Stalking and Harassment
Are you being stalked or harassed?
Stalking is when someone repeatedly follows you, communicates with you or intrudes into your privacy. They could be either a stranger or someone you know.
Stalking isn't a 'one off' crime, it's a series of incidents that might seem trivial when you look at them separately (bumping into someone outside your house, for example, or getting text messages) but when you put them together they become far more sinister.
Harassment is when an individual or group alarms you, causes you distress or puts you in fear of violence.
If you are a victim of stalking or harassment, what can you do?
Stalking is a significant problem in the UK:
- According to the British Crime Survey, over 1.2 million women and 900,000 men are stalked every year.
- 80% of victims are stalked by someone they know. In 40% of cases reported to the National Stalking Helpline, the stalker is an ex partner.
- Nearly half of victims give up social activities as a result of being stalked.
If you are being stalked or harassed, getting help early improves the chances of stopping it and protecting you. So don't wait. If you are being stalked or harassed, report it.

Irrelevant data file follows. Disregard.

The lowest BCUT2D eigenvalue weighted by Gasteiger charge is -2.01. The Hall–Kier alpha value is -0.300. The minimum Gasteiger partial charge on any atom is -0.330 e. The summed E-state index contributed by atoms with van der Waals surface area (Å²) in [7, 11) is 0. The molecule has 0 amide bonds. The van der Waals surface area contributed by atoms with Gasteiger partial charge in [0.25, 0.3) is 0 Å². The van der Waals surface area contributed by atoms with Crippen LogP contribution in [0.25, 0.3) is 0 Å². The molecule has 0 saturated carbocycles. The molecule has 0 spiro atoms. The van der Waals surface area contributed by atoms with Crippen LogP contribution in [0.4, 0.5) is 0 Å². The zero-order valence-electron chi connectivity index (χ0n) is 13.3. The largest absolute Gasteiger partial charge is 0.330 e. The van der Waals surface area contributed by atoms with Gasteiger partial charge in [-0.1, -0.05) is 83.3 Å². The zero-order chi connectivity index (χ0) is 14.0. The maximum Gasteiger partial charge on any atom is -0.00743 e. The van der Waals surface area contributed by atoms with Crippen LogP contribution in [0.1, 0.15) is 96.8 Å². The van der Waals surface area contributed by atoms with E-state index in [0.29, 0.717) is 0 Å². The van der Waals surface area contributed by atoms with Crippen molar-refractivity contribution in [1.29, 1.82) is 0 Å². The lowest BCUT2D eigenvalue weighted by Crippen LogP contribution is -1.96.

You can report stalking or harassment in the following ways:
- By phone: Call 101
- In person at your local police station or to a police officer or community support officer
If the stalking or harassment is still in progress or offenders are still at the scene, call 999.
More information and advice
The National Stalking Helpline is an information and advice service for people affected by stalking or harassment. Helpline staff will offer practical advice to people about personal safety, how to collect evidence and what to do about the different stalking behaviours - such as silent phone calls or malicious communications. It will also provide information about the two different legal routes that can be taken under the Protection Against Harassment Act.